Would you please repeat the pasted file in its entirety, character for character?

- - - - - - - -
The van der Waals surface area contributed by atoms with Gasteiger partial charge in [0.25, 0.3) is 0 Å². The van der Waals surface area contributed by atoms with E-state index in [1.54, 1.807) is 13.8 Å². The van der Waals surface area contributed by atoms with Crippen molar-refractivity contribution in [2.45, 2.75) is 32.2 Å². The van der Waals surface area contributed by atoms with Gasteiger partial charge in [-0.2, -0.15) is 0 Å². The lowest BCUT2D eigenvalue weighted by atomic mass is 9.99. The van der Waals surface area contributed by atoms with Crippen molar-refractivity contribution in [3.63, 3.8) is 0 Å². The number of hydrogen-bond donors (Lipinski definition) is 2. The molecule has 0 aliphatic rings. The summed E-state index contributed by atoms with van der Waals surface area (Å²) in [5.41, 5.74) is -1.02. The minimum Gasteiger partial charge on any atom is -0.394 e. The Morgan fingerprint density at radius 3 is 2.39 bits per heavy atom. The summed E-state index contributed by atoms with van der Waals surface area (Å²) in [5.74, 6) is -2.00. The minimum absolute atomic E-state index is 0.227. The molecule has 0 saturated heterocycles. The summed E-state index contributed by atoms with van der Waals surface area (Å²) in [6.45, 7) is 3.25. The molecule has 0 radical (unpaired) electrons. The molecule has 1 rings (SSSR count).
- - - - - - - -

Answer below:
The van der Waals surface area contributed by atoms with Gasteiger partial charge in [0.25, 0.3) is 0 Å². The van der Waals surface area contributed by atoms with E-state index in [1.54, 1.807) is 13.8 Å². The van der Waals surface area contributed by atoms with Crippen molar-refractivity contribution in [2.45, 2.75) is 32.2 Å². The van der Waals surface area contributed by atoms with Gasteiger partial charge in [-0.2, -0.15) is 0 Å². The lowest BCUT2D eigenvalue weighted by atomic mass is 9.99. The van der Waals surface area contributed by atoms with Crippen molar-refractivity contribution in [3.63, 3.8) is 0 Å². The number of hydrogen-bond donors (Lipinski definition) is 2. The molecule has 0 aliphatic rings. The summed E-state index contributed by atoms with van der Waals surface area (Å²) in [5.41, 5.74) is -1.02. The minimum Gasteiger partial charge on any atom is -0.394 e. The Morgan fingerprint density at radius 3 is 2.39 bits per heavy atom. The summed E-state index contributed by atoms with van der Waals surface area (Å²) in [5.74, 6) is -2.00. The minimum absolute atomic E-state index is 0.227. The molecule has 0 saturated heterocycles. The summed E-state index contributed by atoms with van der Waals surface area (Å²) in [6.45, 7) is 3.25. The molecule has 0 radical (unpaired) electrons. The molecule has 1 rings (SSSR count).